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Advocate Arrested After Protesting at ICE Director’s Home

The director of an advocacy organization was arrested for dumping trash in the yard of Immigration and Customs Enforcement's director

This summary was featured in Documented’s Early Arrival newsletter. You can subscribe to receive it in your inbox three times per week here.

The executive director of an advocacy organization based in New Jersey and Philadelphia was arrested for dumping trash in the yard of Tony Pham, the Acting Director of U.S. Immigration and Customs Enforcement. Nancy Nguyen, executive director of VietLead, was charged with entering the Pham’s property for the purposes of interfering with property rights and dumping trash, according to Henrico County police Lt. Matt Pecka. VietLead said the charges are “bogus.” Nguyen was released last week. abc13 NEWS

In other local immigration news…

How ICE Controls Journalists’ Access to the Immigration Courts

For three months, Documented sent a team of reporters to cover New York City’s immigration courts and observe how the Trump administration has upended it. Phoebe Taylor-Vuolo was one of our reporters who regularly clashed with a particular ICE attorney. We invited her to write about her experience. Here is an edited excerpt:

“Actually, I would prefer if we didn’t have a journalist here.” 

“It’s a public space. It’s up to the respondent and if the respondent is okay with it, I’m going to go ahead.”

I had been refused entry to hearings many times over the course of my job as a reporter for Documented’s New York Immigration Court watch project, but this was the first time I’d seen a government attorney argue with a judge over my presence. 

“It’s up to the respondent,” said Judge F. James Loprest. “I don’t want to take up any more time with this.”

ICE attorney Eileen McCrohan’s voice rose slightly. “Can we speak about this out of earshot of the journalist?”

Fifteen minutes earlier, the three respondents had given me permission to sit in on their hearing. Now, they watched the ICE attorney walk toward me, as though she was planning to shoo me out of the room. Judge Loprest put his hand up and gestured to me. “You stay here, you sit down and stay here.” He turned to McCrohan. “If you want to, you can talk to the respondent’s attorney outside.” As the two attorneys moved towards the hallway, he added, “It’s a public space. Period.”“We’ve just had a lot of bad experiences with journalists,” McCrohan responded. “And she —” She pointed at me from the door. “She’s been tracking me.” Read more at Documented.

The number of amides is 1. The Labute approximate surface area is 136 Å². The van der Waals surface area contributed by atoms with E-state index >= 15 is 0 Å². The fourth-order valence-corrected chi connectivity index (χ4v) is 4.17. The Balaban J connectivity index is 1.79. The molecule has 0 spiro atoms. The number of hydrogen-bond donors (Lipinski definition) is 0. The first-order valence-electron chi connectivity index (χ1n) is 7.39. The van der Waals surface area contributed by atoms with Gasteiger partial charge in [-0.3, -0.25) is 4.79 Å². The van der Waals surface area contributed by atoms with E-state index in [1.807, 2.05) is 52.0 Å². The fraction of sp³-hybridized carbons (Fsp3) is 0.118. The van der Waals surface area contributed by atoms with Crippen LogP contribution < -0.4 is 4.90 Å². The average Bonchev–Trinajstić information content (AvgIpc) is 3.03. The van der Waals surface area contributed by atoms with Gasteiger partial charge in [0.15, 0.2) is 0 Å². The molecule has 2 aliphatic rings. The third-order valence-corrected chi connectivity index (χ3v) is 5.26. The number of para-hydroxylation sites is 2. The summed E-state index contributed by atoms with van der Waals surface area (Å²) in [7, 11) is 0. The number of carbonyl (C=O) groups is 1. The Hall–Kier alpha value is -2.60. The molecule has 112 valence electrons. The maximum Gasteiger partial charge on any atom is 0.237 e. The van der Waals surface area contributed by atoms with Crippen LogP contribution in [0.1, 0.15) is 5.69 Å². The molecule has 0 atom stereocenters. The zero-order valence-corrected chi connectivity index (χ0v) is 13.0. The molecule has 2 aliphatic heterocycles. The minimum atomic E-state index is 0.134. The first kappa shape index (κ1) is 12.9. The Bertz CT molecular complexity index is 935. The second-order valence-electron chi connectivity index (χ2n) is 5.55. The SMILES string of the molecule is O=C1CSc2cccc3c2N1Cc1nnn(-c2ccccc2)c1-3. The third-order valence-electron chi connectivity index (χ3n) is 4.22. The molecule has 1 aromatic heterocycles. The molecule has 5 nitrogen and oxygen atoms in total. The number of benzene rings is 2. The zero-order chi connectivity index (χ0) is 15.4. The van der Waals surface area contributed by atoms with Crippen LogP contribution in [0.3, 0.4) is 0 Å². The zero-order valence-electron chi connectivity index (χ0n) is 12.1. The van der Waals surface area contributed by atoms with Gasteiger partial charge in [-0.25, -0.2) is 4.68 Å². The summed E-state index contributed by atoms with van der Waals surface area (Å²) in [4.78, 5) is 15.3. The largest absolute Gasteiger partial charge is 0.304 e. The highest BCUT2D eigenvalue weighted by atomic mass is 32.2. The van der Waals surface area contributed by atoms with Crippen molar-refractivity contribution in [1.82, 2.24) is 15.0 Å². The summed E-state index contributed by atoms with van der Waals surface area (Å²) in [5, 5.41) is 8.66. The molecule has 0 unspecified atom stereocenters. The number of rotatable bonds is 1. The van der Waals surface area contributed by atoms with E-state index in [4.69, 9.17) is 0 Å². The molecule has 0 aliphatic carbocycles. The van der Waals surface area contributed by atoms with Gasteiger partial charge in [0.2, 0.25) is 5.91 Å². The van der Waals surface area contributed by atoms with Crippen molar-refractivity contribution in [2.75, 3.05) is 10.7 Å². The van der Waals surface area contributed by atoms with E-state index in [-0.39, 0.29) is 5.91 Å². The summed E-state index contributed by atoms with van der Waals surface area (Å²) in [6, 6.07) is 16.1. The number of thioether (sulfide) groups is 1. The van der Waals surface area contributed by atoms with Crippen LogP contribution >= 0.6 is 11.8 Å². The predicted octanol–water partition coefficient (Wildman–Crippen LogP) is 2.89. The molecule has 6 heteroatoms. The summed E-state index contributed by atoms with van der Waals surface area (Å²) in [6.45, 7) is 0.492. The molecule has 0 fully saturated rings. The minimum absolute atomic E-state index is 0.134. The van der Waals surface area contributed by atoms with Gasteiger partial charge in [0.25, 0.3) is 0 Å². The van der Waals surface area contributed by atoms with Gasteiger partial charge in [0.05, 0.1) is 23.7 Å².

Why 1 Immigrant Flew From Texas to New York 3 Times for Her Immigration Court Hearing

New York immigration Judge Francisco Prieto had decided Jossany Nicolle Gutierrez-Puerto should be ordered deported, concluding she was not going to show up for her hearing. She wasn’t there, and she didn’t have an attorney. But as the judge announced the decision to deport her, a young woman walked into the courtroom and sat in the back in silence until Prieto’s clerk walked over. It was Gutierrez-Puerto; The removal hearing was stopped. Gutierrez-Puerto had flown from Texas to New York City to attend the May 2019 hearing, which she nearly missed by moments. Because of the sometimes chaotic nature of scheduling in the immigration court, it was the 21-year-old Honduran single mother’s third trip from Texas for this hearing. Read more at Documented

Census Workers Scramble to Count New Yorkers as Deadline Nears

New York census workers scrambled to count as many people as they can after a Supreme Court ruling cut the U.S. Census reporting deadline short. Residents have until 6 a.m. EDT Friday to self-report at My2020Census.gov, but the deadline was Thursday for in-person methods. Workers ramped up visits to hospitals, houses of worship and neighborhoods across the city to meet the shortened deadline. The Trump administration has tried again and again to exclude undocumented immigrants from the count. Census officials insist the process is confidential, and opponents say the Constitution demands a count of every resident, not just citizens. “This is literally about counting the number of people that are residing in the city of New York. We aren’t talking about immigration issues and that is not on the table,” said Nick Smith, with the office of New York City Public Advocate. CBS 2

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